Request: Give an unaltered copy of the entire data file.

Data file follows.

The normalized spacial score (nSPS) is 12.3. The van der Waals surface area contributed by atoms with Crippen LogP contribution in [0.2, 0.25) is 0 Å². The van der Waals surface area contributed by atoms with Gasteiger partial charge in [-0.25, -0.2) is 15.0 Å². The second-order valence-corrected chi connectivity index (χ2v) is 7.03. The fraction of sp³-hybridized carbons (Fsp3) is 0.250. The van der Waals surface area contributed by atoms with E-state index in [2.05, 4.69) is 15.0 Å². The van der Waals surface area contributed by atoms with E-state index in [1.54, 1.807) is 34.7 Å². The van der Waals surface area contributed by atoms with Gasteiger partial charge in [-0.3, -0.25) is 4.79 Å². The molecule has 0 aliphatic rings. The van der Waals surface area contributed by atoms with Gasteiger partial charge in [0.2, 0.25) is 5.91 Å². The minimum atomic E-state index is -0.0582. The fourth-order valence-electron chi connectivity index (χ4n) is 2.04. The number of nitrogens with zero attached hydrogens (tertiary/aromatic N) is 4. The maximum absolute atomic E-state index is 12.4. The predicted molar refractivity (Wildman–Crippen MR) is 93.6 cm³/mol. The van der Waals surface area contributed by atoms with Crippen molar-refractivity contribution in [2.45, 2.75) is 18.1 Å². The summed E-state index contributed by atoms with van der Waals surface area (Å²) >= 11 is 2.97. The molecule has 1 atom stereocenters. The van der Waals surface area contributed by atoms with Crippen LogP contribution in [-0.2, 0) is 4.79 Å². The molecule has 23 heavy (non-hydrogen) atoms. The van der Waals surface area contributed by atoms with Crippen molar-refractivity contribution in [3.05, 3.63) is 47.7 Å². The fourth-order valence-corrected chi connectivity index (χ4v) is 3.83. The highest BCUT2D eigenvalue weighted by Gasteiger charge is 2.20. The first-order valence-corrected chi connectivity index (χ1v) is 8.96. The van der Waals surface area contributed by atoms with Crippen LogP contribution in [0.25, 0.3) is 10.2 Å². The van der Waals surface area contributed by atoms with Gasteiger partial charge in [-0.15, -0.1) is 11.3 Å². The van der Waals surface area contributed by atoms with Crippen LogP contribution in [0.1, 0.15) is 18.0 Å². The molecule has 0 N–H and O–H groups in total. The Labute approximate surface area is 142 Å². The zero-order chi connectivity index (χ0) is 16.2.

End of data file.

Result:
The normalized spacial score (nSPS) is 12.3. The van der Waals surface area contributed by atoms with Crippen LogP contribution in [0.2, 0.25) is 0 Å². The van der Waals surface area contributed by atoms with Gasteiger partial charge in [-0.25, -0.2) is 15.0 Å². The second-order valence-corrected chi connectivity index (χ2v) is 7.03. The fraction of sp³-hybridized carbons (Fsp3) is 0.250. The van der Waals surface area contributed by atoms with E-state index in [2.05, 4.69) is 15.0 Å². The van der Waals surface area contributed by atoms with E-state index in [1.54, 1.807) is 34.7 Å². The van der Waals surface area contributed by atoms with Gasteiger partial charge in [-0.3, -0.25) is 4.79 Å². The molecule has 0 aliphatic rings. The van der Waals surface area contributed by atoms with Gasteiger partial charge in [0.2, 0.25) is 5.91 Å². The minimum atomic E-state index is -0.0582. The fourth-order valence-electron chi connectivity index (χ4n) is 2.04. The number of nitrogens with zero attached hydrogens (tertiary/aromatic N) is 4. The maximum absolute atomic E-state index is 12.4. The predicted molar refractivity (Wildman–Crippen MR) is 93.6 cm³/mol. The van der Waals surface area contributed by atoms with Crippen molar-refractivity contribution in [2.45, 2.75) is 18.1 Å². The summed E-state index contributed by atoms with van der Waals surface area (Å²) >= 11 is 2.97. The molecule has 1 atom stereocenters. The van der Waals surface area contributed by atoms with Crippen LogP contribution in [-0.2, 0) is 4.79 Å². The molecule has 23 heavy (non-hydrogen) atoms. The van der Waals surface area contributed by atoms with Crippen molar-refractivity contribution in [3.05, 3.63) is 47.7 Å². The fourth-order valence-corrected chi connectivity index (χ4v) is 3.83. The highest BCUT2D eigenvalue weighted by Gasteiger charge is 2.20. The first-order valence-corrected chi connectivity index (χ1v) is 8.96. The van der Waals surface area contributed by atoms with Crippen LogP contribution in [0.25, 0.3) is 10.2 Å². The van der Waals surface area contributed by atoms with Gasteiger partial charge in [-0.15, -0.1) is 11.3 Å². The van der Waals surface area contributed by atoms with Crippen LogP contribution in [0.1, 0.15) is 18.0 Å². The molecule has 0 N–H and O–H groups in total. The Labute approximate surface area is 142 Å². The zero-order chi connectivity index (χ0) is 16.2.